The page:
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Analogue Evora?


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3 minutes ago, jep said:

Weight. 

I would tax vehicles on weight. More and more cars are now over 2 tonnes. Unless manufacturers are forced to reduce weight, they will not do it. In the 60s, they all claimed it was not possible to get the internal combustion engine to do 30 MPG. That soon changed with the oil prices shocks of the 70s and more tax on fuel.

You can engineer a safe car without just adding to the tonnage but it will not happen unless the manufacturers are forced to do so. It is purely laziness to just add more and more 'bits' to cars with no regard for the environment and the damage to the road network. Ask Gordon Murray, who has spoken about this many times.

Justin

Fair point. I think I read somewhere that the average car has grown in size by 55% since the 1970’s.

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FWIW, the reason I consider the Evora to be an analogue car is that when I get in and drive it to the best my abilities, it is as if all the leather, the seat heaters, air con, plastic trim, crappy IC

🤣🤣🤣

Re: electric cars and weight, yes cars will be heavier. All the more reason to tax the weight of cars to force manufactures to do as ACBC/MJK did with the Elite/Eclat; thinner seats, lightweight mater

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In line with the average person no doubt :lol:

88 Esprit NA, 89 Esprit Turbo SE, Evora, Evora S, Evora IPS, Evora S IPS, Evora S IPS SR, Evora 400, Elise S1, Elise S1 111s, Evora GT410 Sport

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If you are talking about electronics then the difference between analogue and digital will be the definition of the signal (infinitely more detailed in digital and easier to control - i.e. smoother) and the speed of response to the signal - digital is much faster. Think of it like with vinyls and CD's - the digital CD is "sharper" due to the more detailed digital signal but it looses out on "warmth" to the less "peaky" analogue.

 

When talking about cars, my understanding is quite simple.  A car that is more analogue "connects" the driver more to the feel of the car and the drivers inputs are responded to directly by the car.  The driver is doing more of the work and the better the driver inputs (smoothness, speed, etc) the better the car drives/goes/etc.  Whereas with a more "digital" car, the cars "aids" do more of the work for the driver (i.e. help the driver more to look like a god) and some of the controls are more "digital" in that they take the "feel" out of the experience.

 

To me it has nothing to do with gizmo's such as electric seats etc.  But to put it into context, would Audi have spent the time and money on developing a magnesium steering wheel, to lower the weight, lower the inertia, and provide a more direct "feel" for the driver in the rather heavyweight R8 with it's electronically controlled and assisted steering? Or, would they have spent the time and money on the super comfy seats with the 3500way directional movement through electrical motors with heating and cooling elements? I think what we are talking about is the "ethos" of cars from manufacturers like Lotus were the focus is on the purity (note I am not saying better) of the connection between the driver and the car, as opposed to the feeling of the driver's ego within the car. A subtle difference in approach/philosophy maybe.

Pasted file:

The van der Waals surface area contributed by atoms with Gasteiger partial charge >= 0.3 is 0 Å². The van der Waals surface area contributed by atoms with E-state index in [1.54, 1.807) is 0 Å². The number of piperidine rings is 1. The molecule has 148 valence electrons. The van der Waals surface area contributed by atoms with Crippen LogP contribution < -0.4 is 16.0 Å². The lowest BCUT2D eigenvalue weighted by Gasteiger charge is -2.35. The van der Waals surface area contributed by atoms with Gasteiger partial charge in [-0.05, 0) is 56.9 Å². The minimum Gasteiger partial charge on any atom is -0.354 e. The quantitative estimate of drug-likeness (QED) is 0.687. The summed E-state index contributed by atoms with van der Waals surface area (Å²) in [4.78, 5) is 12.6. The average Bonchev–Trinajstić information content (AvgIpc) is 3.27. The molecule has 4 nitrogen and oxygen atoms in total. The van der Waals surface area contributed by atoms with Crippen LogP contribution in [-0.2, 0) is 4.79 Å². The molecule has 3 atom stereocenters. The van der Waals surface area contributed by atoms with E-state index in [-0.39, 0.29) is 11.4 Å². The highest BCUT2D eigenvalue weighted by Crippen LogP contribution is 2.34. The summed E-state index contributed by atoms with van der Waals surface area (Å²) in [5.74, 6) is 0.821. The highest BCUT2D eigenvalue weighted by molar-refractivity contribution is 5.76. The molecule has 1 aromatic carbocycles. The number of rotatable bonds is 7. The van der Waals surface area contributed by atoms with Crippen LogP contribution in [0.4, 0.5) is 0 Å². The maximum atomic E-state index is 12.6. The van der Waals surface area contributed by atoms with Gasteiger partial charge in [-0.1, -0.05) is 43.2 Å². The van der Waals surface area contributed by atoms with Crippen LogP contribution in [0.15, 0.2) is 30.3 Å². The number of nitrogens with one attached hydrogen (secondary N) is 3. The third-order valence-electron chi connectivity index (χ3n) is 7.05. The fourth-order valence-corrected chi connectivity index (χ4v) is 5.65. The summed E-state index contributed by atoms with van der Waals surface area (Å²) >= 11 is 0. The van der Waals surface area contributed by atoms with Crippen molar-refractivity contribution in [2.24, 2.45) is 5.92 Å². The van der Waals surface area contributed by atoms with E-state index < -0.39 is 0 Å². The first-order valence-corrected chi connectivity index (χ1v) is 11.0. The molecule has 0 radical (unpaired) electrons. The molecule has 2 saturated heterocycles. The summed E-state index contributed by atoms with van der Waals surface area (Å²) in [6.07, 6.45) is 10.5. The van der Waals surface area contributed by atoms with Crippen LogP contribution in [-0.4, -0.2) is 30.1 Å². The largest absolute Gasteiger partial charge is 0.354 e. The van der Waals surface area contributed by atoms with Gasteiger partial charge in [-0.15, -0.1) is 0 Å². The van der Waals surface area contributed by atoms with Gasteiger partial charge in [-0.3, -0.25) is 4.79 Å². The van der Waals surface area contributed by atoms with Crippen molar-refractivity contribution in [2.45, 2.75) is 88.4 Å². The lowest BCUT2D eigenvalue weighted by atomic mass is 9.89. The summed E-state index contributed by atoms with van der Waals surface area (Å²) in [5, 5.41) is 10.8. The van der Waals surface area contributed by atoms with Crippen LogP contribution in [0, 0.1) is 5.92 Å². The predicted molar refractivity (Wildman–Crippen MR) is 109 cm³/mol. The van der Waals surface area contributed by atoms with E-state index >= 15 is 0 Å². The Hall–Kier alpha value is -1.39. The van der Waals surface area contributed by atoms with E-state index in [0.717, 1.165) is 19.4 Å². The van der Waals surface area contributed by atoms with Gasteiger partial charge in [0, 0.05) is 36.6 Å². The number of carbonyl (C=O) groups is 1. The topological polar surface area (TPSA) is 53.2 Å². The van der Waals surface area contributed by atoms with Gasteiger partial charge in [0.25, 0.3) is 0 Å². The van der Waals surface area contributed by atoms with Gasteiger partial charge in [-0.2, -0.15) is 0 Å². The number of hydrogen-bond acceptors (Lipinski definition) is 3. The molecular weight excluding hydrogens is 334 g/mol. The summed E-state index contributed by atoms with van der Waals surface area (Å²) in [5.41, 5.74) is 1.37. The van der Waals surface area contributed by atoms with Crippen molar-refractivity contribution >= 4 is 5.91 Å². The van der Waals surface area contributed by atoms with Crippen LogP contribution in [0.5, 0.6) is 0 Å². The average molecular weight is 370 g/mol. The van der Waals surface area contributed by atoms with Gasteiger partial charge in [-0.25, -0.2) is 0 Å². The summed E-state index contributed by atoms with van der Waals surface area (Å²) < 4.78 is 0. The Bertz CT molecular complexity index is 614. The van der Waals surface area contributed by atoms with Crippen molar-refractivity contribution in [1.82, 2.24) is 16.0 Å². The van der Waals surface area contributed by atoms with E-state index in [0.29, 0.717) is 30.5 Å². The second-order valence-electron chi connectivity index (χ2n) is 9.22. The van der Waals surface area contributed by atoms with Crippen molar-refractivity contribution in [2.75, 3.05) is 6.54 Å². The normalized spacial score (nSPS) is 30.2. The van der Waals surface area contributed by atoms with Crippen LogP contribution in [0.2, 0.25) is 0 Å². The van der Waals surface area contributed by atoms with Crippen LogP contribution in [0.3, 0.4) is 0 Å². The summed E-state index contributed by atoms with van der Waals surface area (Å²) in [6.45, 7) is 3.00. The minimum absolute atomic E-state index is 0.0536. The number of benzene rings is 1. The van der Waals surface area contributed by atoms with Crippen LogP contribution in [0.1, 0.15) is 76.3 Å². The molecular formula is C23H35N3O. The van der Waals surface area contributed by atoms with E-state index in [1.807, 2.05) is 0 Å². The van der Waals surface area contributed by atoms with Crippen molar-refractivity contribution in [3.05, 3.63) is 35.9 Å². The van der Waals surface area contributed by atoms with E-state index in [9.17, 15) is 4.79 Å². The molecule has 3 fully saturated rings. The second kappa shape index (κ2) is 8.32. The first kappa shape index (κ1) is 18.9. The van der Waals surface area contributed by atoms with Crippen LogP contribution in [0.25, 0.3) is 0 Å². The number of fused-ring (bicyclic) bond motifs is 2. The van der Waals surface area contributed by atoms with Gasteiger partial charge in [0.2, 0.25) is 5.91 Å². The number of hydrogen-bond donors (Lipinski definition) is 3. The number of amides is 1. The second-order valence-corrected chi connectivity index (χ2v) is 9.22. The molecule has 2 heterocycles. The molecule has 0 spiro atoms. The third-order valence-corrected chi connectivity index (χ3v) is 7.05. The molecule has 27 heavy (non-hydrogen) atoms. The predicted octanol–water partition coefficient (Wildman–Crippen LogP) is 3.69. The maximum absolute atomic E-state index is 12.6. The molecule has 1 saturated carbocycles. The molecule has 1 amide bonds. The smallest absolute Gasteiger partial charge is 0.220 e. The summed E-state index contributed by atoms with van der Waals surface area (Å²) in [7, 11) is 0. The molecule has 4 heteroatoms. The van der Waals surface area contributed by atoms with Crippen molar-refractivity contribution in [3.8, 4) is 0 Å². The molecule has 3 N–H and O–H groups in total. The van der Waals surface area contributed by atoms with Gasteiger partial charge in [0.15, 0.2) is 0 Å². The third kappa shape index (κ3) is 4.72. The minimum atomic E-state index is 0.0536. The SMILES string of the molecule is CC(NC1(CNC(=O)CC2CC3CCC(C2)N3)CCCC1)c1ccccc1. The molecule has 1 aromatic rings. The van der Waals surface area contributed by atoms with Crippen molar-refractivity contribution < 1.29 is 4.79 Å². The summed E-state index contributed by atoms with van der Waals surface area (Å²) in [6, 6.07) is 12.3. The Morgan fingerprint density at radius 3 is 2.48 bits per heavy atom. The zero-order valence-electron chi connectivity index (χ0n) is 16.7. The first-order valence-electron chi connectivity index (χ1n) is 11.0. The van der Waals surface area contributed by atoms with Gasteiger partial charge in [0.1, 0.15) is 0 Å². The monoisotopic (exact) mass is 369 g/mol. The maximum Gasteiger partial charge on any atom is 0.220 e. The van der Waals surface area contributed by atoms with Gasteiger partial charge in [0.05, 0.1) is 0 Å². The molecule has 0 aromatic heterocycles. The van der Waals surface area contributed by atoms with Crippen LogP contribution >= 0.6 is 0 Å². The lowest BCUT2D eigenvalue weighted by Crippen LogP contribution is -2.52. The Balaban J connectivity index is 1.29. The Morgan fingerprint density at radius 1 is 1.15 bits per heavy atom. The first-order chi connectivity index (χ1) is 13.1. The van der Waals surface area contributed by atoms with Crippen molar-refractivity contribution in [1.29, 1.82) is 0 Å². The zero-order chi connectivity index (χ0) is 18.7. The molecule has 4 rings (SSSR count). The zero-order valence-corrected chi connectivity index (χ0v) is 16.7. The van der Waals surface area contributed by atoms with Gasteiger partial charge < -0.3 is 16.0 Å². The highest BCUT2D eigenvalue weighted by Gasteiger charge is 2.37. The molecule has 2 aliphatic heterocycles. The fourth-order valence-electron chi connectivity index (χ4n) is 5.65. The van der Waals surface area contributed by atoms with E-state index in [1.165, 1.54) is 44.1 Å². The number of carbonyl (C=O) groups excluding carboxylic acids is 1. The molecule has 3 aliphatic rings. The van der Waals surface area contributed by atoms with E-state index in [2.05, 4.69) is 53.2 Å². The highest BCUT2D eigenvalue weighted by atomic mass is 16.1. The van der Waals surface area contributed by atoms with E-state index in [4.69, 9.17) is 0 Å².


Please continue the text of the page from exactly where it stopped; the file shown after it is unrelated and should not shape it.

Alcohol. Sex. Tobacco. Drugs. Chocolate.  Meh! NOTHING in this world is as addictive as an Evora +0. It's not for babies!    

The first guy to ride a bull for fun, was a true hero. The second man to follow him was truly nuts!   

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1 hour ago, Bravo73 said:

In this case, ‘digital = with computers’, ‘analogue = without computers”. 

Are you saying that people think the Evora doesn't have a computer? How do the things work in my original post if not by a computer? and the ECM etc.

It's confusing, I think if somebody talks about an "analogue driving experience" we need to challenge them exactly what they mean.

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'Driving experience' is the key phrase there. They're not asking how the car fuels for different loads and RPM, but how the driver receives feedback from the various sources.

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88 Esprit NA, 89 Esprit Turbo SE, Evora, Evora S, Evora IPS, Evora S IPS, Evora S IPS SR, Evora 400, Elise S1, Elise S1 111s, Evora GT410 Sport

Evora NA

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@C8RKH I think I agree with you when talking about cars, but I think you are wrong when talking about the difference between digital and analogue. With digital it is either on or off, it is either one or zero, it is working or not working. You can make these tests/controls at a finite number of places. With analogue it is anywhere on the line between one and zero, anywhere between working and not working, so with analogue it could be working but working badly.

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3 minutes ago, mg4lotus said:

@C8RKH I think I agree with you when talking about cars, but I think you are wrong when talking about the difference between digital and analogue. With digital it is either on or off, it is either one or zero, it is working or not working. You can make these tests/controls at a finite number of places. With analogue it is anywhere on the line between one and zero, anywhere between working and not working, so with analogue it could be working but working badly.

You are correct for switches yes. I suppose what we are saying here is that for the "analogue" car the feel or performance is more heavily influenced by the driver (the resistor).

Interesting how we talk about about analogue but struggle to define it for the cars.